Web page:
Day: March 31, 2020

The Good, the Bad, and the Ugly Laws Passed in Wake of the Coronavirus Pandemic

It’s now springtime in the northern hemisphere, and we’re now several weeks into the COVID-19 pandemic.

As consumer advocates, our job has never relinquished: we’re there to closely monitor regulatory trends in major capitals to inform and activate consumers to fight for #ConsumerChoice.

With governments scrambling to protect its citizens, we’ve seen an unprecedented push to both pass and repeal laws in order to better fight against the virus. Some have been greatly beneficial to consumer choice, while others leave us scratching our heads.

Here’s a list of some of the Good, the Bad, and the Ugly laws we’ve seen around the world.

Providing Healthcare

The Good

Massachusetts and other American states are removing regulations that prohibit medical professionals from practicing in other states

The United Kingdom has removed regulations that limited the quick production and shipping of medical supplies for its health professionals.

The U.S. relaxed rules on what can constitute a hospital, as makeshift healthcare facilities have sprung up around the country. It also has allowed more telemedicine, which was previously severely limited.

New York State has opened up its recommendation process for prescription drugs, allowing patients to have more choice.

The Bad

Early on, the Centers For Disease Control and Food and Drug Administration monopolized and centralized all testing, slowing down the initial response to the growing number of cases in multiple jurisdictions.

The Ugly

The Chinese Communist Party and its affiliated companies sold tests later determined to be faulty to countries including Spain and the Czech Republic. In the Czech Republic, for example, 80% of the tests were found to not work in the slightest.

Alcohol Delivery

The Good

Many U.S. states and Canadian provinces legalized alcohol delivery and takeout options for restaurants and bars, helping to keep these stores in business while they’re forced to shut down their physical presence. This includes jurisdictions that previously did not allow for alcohol delivery.

The Bad

The Commonwealth of Pennslyvania closed all liquor stores in response to the coronavirus. Because the state maintains a monopoly on liquor, that means no Pennlsyvania residents are able to acquire liquor at this time. This has pushed thousands to visit neighboring states to purchase their booze.

In New Jersey, several liquor stores have been totally emptied by Pennsylvania residents alone!

The Ugly

South Africa has banned all alcohol sales until at least April 16th. Greenland followed the same blanket ban until the same date.

Surveillance and Technology

The Good

The FCC’s Keep America Connected Pledge has garnered the support of more than 60 companies committed to raising broadband speeds, removing all data caps, and providing better service during the pandemic. That means there will be no forced reduction of quality as is being mandated in the European Union via its net neutrality rules.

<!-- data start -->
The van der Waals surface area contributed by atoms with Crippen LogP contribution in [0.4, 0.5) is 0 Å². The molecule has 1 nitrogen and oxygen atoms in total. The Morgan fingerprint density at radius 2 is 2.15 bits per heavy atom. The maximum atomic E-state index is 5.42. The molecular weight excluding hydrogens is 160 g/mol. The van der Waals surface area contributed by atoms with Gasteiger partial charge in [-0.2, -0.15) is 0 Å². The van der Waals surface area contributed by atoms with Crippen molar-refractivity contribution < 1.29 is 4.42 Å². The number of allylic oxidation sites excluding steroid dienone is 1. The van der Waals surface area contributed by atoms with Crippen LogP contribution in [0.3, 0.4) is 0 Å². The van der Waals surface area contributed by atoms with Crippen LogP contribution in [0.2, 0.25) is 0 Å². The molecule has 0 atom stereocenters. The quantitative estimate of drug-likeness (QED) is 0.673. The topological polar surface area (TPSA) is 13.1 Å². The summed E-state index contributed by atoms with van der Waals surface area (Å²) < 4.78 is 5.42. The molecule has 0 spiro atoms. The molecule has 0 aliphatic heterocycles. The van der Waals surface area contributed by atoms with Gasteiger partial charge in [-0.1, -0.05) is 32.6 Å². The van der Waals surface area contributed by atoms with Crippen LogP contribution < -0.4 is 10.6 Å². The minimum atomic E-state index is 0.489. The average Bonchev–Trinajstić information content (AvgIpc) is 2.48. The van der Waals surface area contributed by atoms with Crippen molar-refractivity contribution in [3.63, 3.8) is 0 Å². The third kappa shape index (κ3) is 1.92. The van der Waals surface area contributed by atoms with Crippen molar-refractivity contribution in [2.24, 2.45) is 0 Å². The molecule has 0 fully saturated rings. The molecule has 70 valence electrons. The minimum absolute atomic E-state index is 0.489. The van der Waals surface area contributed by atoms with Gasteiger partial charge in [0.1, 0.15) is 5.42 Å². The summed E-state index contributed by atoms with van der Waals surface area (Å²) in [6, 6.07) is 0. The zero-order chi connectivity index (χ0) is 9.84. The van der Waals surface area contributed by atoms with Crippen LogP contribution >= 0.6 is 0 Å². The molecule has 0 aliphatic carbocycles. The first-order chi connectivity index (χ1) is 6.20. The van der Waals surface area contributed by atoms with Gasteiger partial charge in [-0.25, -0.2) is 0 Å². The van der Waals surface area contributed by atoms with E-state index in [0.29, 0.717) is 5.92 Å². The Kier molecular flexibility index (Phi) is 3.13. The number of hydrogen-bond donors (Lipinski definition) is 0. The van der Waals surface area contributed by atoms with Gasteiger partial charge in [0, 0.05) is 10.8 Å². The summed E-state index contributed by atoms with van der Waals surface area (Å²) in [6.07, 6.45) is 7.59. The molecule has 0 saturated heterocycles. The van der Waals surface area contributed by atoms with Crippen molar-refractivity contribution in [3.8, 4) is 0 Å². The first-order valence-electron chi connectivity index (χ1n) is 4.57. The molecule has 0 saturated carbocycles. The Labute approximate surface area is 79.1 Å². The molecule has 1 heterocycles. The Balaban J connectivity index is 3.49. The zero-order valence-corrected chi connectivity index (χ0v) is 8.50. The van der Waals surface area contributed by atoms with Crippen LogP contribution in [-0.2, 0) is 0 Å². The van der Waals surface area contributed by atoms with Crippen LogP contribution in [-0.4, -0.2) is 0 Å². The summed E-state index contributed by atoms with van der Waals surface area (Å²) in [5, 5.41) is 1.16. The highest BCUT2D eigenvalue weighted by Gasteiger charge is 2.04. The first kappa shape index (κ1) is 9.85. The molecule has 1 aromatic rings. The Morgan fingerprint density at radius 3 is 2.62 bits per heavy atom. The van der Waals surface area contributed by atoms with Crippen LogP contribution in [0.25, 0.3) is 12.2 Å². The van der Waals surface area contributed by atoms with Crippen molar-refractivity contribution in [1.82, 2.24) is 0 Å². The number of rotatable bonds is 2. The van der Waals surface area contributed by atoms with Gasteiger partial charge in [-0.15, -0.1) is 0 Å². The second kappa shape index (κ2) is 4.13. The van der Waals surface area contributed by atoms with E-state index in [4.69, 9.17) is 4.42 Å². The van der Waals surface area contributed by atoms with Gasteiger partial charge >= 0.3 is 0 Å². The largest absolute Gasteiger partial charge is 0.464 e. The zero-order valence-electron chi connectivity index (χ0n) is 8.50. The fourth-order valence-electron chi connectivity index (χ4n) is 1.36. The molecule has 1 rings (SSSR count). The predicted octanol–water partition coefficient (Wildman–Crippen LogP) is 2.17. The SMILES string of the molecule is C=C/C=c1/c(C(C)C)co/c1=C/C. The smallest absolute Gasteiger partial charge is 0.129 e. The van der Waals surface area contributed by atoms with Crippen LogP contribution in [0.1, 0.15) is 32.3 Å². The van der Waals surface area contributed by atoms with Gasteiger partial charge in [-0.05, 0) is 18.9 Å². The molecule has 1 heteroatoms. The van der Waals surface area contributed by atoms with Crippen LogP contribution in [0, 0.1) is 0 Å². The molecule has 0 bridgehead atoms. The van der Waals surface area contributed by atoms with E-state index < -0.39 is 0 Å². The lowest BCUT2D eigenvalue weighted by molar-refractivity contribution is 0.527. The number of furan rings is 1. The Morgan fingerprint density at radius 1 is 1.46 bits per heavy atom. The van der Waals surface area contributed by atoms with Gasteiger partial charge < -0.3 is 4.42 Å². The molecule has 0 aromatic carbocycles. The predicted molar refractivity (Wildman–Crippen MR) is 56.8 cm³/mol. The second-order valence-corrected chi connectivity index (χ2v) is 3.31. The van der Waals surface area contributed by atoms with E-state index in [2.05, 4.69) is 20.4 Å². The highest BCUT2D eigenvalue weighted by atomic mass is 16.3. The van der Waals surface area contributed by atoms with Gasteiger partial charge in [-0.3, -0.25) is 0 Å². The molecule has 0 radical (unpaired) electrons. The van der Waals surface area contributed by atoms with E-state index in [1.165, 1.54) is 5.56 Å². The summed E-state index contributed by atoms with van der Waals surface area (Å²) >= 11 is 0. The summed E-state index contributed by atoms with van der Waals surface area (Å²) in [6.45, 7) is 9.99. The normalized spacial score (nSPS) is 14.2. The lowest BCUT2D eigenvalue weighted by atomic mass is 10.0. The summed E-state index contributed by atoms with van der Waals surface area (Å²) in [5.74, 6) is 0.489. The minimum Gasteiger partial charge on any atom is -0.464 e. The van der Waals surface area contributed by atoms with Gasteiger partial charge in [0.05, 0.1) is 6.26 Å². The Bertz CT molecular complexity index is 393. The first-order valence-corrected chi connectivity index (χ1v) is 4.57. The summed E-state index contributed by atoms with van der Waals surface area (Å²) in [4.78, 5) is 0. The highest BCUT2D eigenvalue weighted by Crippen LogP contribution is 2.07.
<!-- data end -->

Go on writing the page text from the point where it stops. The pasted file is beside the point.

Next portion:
Germany will soon issue coronavirus “immunity certificates” to indicate who has recovered from the virus and is ready to re-enter society.

The Bad

Israel passed an emergency measure to allow the government to track mobile phone data in order to track the spread of the coronavirus.

Dozens of other countries are using mobile phone data secured from ad agencies to track the movements of citizens and to enforce social distancing. Over 500 U.S. cities are now tracking its residents.

The Ugly

South Africa will allow 10,000 field workers to “check up on people in the homes” if they have coronavirus.

Countries such as Bangladesh, Ethiopia, India, and Myanmar have resorted to shutting down the Internet in the wake of the pandemic.

When the crisis first began in China, its forces shut down and jailed journalists and doctors who warned about the spread of the disease. It has been labeled a cover-up.

Rule of Law

The Good

In the Netherlands, Prime Minister Mark Rutte has reluctantly passed some restrictions, but wants to keep citizens free to come and go to ensure their freedoms during this time.

“And even if that were possible in practice – making people stay in their homes unless they have permission to go outside, for such a lengthy period – the virus could simply rear its head again once the measures were lifted. The Netherlands is an open country.”

The Bad

The Israeli Prime Minister Benjamin Netanyahu was set to be tried on corruption charges, but due to the coronavirus, he shut down all courts and thus will still avoid a verdict.

The Ugly

In Hungary, Prime Minister Viktor Orban won a vote that will allow him to rule by decree, without opposition nor elections, with no end date. This effectively erases the rule of law.